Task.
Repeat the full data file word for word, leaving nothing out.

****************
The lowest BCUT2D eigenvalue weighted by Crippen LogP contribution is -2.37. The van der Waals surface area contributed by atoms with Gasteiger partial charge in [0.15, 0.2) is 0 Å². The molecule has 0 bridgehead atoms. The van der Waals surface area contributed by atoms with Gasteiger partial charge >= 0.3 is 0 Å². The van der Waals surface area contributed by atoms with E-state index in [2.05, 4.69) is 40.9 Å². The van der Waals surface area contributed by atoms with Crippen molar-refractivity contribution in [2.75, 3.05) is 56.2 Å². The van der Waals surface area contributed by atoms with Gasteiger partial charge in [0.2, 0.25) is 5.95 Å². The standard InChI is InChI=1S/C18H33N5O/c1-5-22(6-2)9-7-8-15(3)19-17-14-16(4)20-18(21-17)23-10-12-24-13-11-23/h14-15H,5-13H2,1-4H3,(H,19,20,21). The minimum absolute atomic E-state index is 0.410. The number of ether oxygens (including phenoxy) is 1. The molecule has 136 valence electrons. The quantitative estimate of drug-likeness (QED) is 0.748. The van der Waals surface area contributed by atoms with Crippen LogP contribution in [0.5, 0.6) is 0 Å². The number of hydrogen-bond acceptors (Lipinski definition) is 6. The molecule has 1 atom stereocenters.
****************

The lowest BCUT2D eigenvalue weighted by Crippen LogP contribution is -2.37. The van der Waals surface area contributed by atoms with Gasteiger partial charge in [0.15, 0.2) is 0 Å². The molecule has 0 bridgehead atoms. The van der Waals surface area contributed by atoms with Gasteiger partial charge >= 0.3 is 0 Å². The van der Waals surface area contributed by atoms with E-state index in [2.05, 4.69) is 40.9 Å². The van der Waals surface area contributed by atoms with Crippen molar-refractivity contribution in [2.75, 3.05) is 56.2 Å². The van der Waals surface area contributed by atoms with Gasteiger partial charge in [0.2, 0.25) is 5.95 Å². The standard InChI is InChI=1S/C18H33N5O/c1-5-22(6-2)9-7-8-15(3)19-17-14-16(4)20-18(21-17)23-10-12-24-13-11-23/h14-15H,5-13H2,1-4H3,(H,19,20,21). The minimum absolute atomic E-state index is 0.410. The number of ether oxygens (including phenoxy) is 1. The molecule has 136 valence electrons. The quantitative estimate of drug-likeness (QED) is 0.748. The van der Waals surface area contributed by atoms with Crippen LogP contribution in [0.5, 0.6) is 0 Å². The number of hydrogen-bond acceptors (Lipinski definition) is 6. The molecule has 1 atom stereocenters.